Saturday, December 9, 2023

Large Amount Of European ISP’s Mobile Traffic Rerouted Through China Telecom

On 6th June, a large amount of European mobile network Traffic rerouted via China Telecom for nearly two hours, which begins at 09:43 UTC 6 June 2019.

The incident occurred due to BGP route leak from a Swiss-based data center colocation company Safe Host (AS21217) and it leads over 70,000 Traffic rerouted to China Telecom (AS4134) which is controlled by Chinese-government.

The routing incidents were noticed only for a few minutes, but many of the leaked routes were circulated more than 2 hours and more-specifics of routed prefixes.

70,000 Internet routes roughly compared with more than 300 million IP’s traffic and some of the most impacted European networks included Swisscom (AS3303) of Switzerland, KPN (AS1130) of Holland, and Bouygues Telecom (AS5410) and Numericable-SFR (AS21502) of France.

“China Telecom then announced these routes on to the global internet redirecting large amounts of internet traffic destined for some of the largest European mobile networks through China Telecom’s network”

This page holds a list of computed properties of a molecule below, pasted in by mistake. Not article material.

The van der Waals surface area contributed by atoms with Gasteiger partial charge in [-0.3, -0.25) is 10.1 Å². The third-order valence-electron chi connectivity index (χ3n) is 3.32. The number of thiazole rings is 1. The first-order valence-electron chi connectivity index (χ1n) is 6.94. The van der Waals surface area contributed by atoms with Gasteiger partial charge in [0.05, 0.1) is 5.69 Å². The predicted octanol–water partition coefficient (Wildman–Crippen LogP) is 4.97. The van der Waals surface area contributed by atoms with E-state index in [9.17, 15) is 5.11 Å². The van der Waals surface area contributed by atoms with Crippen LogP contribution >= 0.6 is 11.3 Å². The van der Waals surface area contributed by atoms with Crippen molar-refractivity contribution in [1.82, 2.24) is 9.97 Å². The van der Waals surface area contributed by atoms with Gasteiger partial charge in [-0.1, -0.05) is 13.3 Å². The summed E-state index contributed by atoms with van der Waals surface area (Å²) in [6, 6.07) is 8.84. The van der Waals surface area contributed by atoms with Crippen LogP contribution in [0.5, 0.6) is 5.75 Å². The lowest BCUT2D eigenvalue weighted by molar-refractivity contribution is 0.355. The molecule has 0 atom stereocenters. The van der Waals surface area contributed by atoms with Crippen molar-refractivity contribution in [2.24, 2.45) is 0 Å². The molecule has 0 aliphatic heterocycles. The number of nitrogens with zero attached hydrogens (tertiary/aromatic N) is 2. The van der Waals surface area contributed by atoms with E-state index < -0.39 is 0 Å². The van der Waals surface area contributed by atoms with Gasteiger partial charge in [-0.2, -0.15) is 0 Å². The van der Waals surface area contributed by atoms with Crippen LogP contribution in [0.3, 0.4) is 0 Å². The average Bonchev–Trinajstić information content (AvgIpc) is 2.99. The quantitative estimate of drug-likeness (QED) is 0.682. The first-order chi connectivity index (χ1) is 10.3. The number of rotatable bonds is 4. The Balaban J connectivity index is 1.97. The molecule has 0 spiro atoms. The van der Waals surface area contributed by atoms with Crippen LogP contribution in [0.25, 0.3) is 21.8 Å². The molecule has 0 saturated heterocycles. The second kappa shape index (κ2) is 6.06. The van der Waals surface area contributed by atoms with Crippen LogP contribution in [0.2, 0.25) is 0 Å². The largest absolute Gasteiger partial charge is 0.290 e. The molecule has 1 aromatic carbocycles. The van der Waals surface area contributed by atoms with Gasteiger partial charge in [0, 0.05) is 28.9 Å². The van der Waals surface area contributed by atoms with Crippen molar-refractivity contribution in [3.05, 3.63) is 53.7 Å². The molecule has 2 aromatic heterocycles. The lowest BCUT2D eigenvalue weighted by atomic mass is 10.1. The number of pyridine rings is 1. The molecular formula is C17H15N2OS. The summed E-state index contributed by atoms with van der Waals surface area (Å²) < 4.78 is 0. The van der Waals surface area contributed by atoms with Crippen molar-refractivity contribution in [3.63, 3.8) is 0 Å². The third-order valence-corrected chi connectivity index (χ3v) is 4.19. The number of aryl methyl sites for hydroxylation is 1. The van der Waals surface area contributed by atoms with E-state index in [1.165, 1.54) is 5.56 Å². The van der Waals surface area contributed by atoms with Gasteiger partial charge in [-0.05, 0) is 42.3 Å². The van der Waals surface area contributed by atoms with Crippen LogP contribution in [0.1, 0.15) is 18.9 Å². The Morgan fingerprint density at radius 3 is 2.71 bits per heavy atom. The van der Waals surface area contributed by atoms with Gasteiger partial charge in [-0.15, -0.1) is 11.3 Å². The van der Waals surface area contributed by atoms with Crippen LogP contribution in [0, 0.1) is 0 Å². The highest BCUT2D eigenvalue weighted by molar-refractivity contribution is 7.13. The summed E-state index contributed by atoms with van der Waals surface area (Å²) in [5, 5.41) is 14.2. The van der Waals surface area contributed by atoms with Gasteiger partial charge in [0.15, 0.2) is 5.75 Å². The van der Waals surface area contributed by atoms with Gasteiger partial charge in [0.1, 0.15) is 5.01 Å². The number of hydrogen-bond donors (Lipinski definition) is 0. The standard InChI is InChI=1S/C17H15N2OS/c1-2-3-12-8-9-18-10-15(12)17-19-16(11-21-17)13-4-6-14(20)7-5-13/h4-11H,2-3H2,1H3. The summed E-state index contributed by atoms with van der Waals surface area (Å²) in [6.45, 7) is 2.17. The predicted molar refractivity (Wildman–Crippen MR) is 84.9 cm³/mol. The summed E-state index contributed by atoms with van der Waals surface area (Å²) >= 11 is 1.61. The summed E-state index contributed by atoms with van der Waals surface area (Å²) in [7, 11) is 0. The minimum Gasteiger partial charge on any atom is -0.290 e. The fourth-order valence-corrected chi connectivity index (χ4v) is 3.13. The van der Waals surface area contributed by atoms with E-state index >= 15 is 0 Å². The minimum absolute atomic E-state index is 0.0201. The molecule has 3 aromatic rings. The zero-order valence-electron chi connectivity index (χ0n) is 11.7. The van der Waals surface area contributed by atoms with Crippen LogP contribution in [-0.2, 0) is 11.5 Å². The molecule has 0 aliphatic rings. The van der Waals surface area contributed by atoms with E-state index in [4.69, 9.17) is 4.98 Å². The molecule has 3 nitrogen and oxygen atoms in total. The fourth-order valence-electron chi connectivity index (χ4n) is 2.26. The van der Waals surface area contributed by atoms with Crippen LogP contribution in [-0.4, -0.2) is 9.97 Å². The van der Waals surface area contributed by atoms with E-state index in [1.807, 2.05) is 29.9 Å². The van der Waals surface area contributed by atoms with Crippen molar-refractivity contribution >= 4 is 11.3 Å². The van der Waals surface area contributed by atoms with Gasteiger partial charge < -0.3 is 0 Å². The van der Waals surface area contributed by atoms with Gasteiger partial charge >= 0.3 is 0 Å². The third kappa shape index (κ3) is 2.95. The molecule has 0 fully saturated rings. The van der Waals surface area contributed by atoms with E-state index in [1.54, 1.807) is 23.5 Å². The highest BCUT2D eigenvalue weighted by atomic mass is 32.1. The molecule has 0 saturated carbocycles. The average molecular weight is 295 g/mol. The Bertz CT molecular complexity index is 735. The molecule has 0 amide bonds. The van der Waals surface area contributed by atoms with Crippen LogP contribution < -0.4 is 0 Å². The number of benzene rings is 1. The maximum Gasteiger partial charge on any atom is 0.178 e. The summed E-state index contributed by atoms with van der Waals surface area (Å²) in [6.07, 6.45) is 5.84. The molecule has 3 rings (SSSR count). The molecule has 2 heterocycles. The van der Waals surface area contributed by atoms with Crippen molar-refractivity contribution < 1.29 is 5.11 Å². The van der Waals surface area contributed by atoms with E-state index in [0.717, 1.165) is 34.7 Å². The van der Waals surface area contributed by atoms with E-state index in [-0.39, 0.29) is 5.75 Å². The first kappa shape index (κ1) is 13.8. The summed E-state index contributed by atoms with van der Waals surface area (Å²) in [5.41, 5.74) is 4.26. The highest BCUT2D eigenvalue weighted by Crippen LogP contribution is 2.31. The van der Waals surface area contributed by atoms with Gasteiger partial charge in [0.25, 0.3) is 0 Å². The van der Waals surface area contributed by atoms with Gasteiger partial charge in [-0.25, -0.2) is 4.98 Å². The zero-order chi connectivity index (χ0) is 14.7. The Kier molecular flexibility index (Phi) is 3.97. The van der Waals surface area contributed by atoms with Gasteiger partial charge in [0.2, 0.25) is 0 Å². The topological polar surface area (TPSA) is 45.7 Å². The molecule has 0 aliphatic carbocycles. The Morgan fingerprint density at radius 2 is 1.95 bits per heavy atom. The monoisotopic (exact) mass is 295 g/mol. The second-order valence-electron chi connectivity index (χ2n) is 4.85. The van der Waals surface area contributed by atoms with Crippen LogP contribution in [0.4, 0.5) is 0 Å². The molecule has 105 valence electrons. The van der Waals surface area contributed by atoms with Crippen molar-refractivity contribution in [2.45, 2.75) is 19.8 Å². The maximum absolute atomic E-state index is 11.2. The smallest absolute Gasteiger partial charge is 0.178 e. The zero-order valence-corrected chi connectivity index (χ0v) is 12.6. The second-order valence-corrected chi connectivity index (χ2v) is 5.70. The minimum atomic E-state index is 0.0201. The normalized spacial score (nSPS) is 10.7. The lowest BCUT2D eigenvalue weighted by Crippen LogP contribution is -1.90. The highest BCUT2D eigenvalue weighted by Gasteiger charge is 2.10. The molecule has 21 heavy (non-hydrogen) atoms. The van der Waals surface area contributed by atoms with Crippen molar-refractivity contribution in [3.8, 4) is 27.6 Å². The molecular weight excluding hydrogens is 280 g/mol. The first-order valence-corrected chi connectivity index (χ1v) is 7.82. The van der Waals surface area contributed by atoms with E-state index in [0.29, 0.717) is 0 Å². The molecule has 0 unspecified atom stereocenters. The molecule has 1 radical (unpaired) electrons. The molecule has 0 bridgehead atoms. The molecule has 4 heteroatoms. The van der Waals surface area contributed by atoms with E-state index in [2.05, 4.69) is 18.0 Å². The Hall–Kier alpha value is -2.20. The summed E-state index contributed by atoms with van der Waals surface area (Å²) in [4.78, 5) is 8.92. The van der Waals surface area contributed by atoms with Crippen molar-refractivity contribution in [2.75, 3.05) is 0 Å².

There are various ISP prefixes were in this leak including, 1,300 Dutch prefixes, 200 Swiss prefixes, 150 Bouygues Telecom (AS5410) prefixes.

For an example, Based on the Oracle Internet Intelligence measurements, a traceroute in the following image below begins from Google in Ashburn and it destined for Vienna, Austria but it rerouted through China Telecom (hops 5-8).

China Telecom

Another traceroute from an Oracle datacenter is Toronto to Numericable-SFR in France that gets diverted through China Telecom (hops 8-10).

China Telecom

Oracle concludes with the statement says, Today’s incident shows that the internet has not yet eradicated the problem of BGP route leaks.

“It also reveals that China Telecom, a major international carrier, has still implemented neither the basic routing safeguards necessary both to prevent propagation of routing leaks nor the processes and procedures necessary to detect and remediate them in a timely manner when they inevitably occur. “

“Two hours is a long time for a routing leak of this magnitude to stay in circulation, degrading global communications,” said Doug Madory, director of Oracle’s internet analysis division.

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Also Read:

A New Massive DDoS Attack bit-and-Piece Pattern Targeting Internet Service Providers

Hackers Launching DNS Hijacking Attack to Gain Access to Telecommunication & ISP Networks


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BALAJI is an Ex-Security Researcher (Threat Research Labs) at Comodo Cybersecurity. Editor-in-Chief & Co-Founder - Cyber Security News & GBHackers On Security.

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